Venus results in UFO calls to astronomers

It’s REALLY bright and people think it’s moving. But it’s not moving and not unidentified, it’s Venus.

UFO calls over bright lights of Venus.

Although it’s simply the planet Venus on its evening cycle, the Adelaide Planetarium has reported a number of callers concerned the unusually bright planet may be a supernatural occurrence.

“We have had some UFO calls,” said resident astronomy educator Martin Lewicki.

Mr Lewicki said those who ventured out into the bush on a ‘dark, moonless night’ could easily be fooled into thinking the brightly lit planet was moving.

The planet has been dominating the night sky since April and Mr Lewicki said people tended to forget it can appear in both the morning and night skies, depending on its cycle.

He said cloudy nights can sometimes produce a trick image for the eye, blurring the light and making the planet appear larger than it is.

Venus is so frequently mistaken as a moving UFO. This is a good lesson in eyewitness testimony. People can be very very mistaken.

Here is our collection of “It looks like Venus, but it’s not” stories:

That Darn Venus, Again.

Venus mistaken for a UFO #375,907.

No one is immune from misperceptions: Pilot mistakes Venus for aircraft .

  2 comments for “Venus results in UFO calls to astronomers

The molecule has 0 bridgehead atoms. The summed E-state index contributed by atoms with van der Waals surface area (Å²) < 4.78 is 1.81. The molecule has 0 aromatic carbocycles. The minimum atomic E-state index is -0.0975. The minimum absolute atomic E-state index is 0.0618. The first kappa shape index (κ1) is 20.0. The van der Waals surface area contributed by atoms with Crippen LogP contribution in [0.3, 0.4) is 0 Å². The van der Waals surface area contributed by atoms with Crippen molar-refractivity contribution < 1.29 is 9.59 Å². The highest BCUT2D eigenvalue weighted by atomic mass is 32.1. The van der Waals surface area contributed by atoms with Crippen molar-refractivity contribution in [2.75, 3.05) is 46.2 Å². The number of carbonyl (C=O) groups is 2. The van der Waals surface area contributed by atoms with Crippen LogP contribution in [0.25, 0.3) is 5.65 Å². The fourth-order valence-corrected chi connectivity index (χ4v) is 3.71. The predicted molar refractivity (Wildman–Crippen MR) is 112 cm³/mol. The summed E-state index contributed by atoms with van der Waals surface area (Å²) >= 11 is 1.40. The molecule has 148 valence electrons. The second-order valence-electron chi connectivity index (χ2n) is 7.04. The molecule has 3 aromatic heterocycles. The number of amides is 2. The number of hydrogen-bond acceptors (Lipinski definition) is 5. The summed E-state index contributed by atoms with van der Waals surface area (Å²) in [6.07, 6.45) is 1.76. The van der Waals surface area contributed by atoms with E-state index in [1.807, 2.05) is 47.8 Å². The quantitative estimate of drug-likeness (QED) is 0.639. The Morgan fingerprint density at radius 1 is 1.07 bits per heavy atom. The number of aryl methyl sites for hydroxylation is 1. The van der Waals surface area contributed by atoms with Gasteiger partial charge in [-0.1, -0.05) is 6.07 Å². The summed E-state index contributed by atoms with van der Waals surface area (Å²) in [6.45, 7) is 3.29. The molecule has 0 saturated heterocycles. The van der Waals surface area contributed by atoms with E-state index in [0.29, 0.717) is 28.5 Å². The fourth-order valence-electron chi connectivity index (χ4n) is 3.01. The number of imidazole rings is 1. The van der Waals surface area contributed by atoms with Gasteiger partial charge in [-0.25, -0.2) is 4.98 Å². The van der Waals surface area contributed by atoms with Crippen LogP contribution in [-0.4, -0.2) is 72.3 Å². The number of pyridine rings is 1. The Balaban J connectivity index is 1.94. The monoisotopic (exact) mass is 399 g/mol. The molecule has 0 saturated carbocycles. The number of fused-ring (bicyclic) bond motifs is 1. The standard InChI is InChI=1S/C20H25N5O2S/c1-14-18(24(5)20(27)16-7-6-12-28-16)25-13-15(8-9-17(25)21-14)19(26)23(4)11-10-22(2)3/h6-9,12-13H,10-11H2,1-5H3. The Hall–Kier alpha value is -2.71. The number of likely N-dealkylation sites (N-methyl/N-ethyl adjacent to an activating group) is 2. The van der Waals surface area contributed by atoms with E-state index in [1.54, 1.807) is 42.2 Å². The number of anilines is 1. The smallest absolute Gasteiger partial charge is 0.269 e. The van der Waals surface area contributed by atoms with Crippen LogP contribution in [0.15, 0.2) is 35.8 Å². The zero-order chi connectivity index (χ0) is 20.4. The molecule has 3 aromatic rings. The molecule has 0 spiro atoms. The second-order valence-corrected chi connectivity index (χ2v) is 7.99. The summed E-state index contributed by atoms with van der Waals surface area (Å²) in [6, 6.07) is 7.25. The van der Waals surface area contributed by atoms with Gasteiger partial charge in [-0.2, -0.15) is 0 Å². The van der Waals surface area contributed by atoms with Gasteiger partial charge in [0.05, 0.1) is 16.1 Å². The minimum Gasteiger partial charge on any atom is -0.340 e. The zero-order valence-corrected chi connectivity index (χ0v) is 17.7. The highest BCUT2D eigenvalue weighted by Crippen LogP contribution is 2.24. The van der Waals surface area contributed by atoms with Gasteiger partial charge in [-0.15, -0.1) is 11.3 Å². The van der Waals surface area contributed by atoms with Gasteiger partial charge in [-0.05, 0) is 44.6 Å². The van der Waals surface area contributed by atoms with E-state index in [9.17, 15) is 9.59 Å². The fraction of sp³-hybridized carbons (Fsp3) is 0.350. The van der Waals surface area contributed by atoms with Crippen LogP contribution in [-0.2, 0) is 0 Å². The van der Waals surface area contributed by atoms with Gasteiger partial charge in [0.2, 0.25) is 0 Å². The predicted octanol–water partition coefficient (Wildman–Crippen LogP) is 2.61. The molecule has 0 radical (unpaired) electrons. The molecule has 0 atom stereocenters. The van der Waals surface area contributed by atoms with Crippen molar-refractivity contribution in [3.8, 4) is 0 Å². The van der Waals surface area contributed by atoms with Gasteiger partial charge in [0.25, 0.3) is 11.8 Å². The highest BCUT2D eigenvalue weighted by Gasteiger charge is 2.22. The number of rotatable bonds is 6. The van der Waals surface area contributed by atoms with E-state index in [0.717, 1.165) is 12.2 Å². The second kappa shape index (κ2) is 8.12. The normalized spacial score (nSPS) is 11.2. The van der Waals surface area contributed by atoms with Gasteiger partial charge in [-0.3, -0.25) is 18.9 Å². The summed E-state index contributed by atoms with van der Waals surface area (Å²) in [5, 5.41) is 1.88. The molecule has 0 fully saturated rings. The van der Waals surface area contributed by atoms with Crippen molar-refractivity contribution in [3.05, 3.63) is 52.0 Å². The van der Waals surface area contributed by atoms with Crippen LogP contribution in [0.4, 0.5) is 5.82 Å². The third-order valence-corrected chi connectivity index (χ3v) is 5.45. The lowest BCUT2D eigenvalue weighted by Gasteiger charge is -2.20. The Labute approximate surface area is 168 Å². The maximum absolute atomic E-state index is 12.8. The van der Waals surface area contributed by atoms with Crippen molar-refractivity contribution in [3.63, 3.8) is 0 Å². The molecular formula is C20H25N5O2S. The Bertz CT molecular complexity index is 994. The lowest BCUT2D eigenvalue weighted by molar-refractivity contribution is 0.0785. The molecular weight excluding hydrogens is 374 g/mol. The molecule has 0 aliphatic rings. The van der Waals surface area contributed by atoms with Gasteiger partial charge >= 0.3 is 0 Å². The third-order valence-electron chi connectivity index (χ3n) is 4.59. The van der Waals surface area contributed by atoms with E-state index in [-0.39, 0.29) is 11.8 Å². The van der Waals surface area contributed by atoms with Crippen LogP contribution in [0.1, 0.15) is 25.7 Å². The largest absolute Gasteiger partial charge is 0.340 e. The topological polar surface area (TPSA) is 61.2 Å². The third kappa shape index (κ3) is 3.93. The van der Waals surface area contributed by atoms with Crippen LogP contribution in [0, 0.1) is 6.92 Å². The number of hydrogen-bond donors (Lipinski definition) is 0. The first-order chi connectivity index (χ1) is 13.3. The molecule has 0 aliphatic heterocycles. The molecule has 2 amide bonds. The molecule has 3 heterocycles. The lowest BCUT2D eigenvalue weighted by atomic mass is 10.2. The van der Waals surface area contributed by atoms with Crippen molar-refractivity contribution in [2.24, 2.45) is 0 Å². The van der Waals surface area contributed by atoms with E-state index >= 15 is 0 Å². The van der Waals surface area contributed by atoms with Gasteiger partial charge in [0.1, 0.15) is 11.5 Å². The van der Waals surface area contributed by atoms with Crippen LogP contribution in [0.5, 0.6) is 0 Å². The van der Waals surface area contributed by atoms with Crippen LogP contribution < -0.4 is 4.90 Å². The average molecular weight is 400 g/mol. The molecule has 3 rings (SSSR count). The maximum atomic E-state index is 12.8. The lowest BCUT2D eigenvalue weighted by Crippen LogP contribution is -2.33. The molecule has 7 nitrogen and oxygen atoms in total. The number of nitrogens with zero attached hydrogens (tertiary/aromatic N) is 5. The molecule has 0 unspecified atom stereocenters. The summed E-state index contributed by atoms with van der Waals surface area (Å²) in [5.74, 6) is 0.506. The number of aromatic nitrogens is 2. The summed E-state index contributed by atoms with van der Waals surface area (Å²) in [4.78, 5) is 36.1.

1. Bones
    November 9, 2013 at 12:03 AM

    Don’t know what it is w/ Venus, but once with a friend out in the Mojave desert, right after sunset, we both SWORE it was moving. But we knew it was Venus, and it wasn’t moving. It’s some kind of weird effect, maybe when there are no trees or tall objects in the picture, how the brain interprets it since it’s bright. If that’s so, it goes a way toward explaining why pilots frequently report it as a flying object.

  2. Ray
    November 12, 2013 at 5:27 AM

    I experienced something once that was very similar in that I thought something was moving that clearly wasn’t. I was in Montana a few years ago in the Red Lodge area. It was in the spring and there were still some patches of snow left on the mountain tops. One person I was with saw such a patch at a distance but thought that it might have been a mountain goat. We stared at it and tried to decide if it was moving. It turned out that the more you stared at it the more you became convinced that it was indeed moving. But then if you looked away and back at it again it was obvious that it hadn’t moved all. Each time you looked at it you got the impression that it was moving. And each time you looked away and then back again it was clear that it still hadn’t moved. Clearly it was just a patch of snow and not a mountain goat.

    This is probably the same phenomenon of perception that those people experienced who thought Venus was moving in the sky.

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